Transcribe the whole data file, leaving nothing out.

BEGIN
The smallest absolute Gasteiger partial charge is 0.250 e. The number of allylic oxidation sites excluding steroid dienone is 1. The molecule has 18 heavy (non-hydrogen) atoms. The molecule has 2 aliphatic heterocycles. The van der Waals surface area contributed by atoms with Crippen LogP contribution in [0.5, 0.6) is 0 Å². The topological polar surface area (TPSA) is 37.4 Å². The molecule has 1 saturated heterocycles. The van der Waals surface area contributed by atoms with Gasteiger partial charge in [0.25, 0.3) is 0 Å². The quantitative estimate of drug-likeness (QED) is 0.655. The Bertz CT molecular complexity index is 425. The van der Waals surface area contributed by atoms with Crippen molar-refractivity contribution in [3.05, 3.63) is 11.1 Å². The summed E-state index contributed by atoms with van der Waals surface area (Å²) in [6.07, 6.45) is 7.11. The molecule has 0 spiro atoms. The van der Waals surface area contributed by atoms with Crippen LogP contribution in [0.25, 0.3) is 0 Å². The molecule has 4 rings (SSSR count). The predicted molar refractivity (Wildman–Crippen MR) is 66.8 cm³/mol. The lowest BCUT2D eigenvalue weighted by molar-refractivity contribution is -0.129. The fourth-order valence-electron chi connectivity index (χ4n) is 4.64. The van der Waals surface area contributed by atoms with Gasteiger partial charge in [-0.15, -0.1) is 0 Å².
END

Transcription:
The smallest absolute Gasteiger partial charge is 0.250 e. The number of allylic oxidation sites excluding steroid dienone is 1. The molecule has 18 heavy (non-hydrogen) atoms. The molecule has 2 aliphatic heterocycles. The van der Waals surface area contributed by atoms with Crippen LogP contribution in [0.5, 0.6) is 0 Å². The topological polar surface area (TPSA) is 37.4 Å². The molecule has 1 saturated heterocycles. The van der Waals surface area contributed by atoms with Gasteiger partial charge in [0.25, 0.3) is 0 Å². The quantitative estimate of drug-likeness (QED) is 0.655. The Bertz CT molecular complexity index is 425. The van der Waals surface area contributed by atoms with Crippen molar-refractivity contribution in [3.05, 3.63) is 11.1 Å². The summed E-state index contributed by atoms with van der Waals surface area (Å²) in [6.07, 6.45) is 7.11. The molecule has 0 spiro atoms. The van der Waals surface area contributed by atoms with Crippen LogP contribution in [0.25, 0.3) is 0 Å². The molecule has 4 rings (SSSR count). The predicted molar refractivity (Wildman–Crippen MR) is 66.8 cm³/mol. The lowest BCUT2D eigenvalue weighted by molar-refractivity contribution is -0.129. The fourth-order valence-electron chi connectivity index (χ4n) is 4.64. The van der Waals surface area contributed by atoms with Gasteiger partial charge in [-0.15, -0.1) is 0 Å².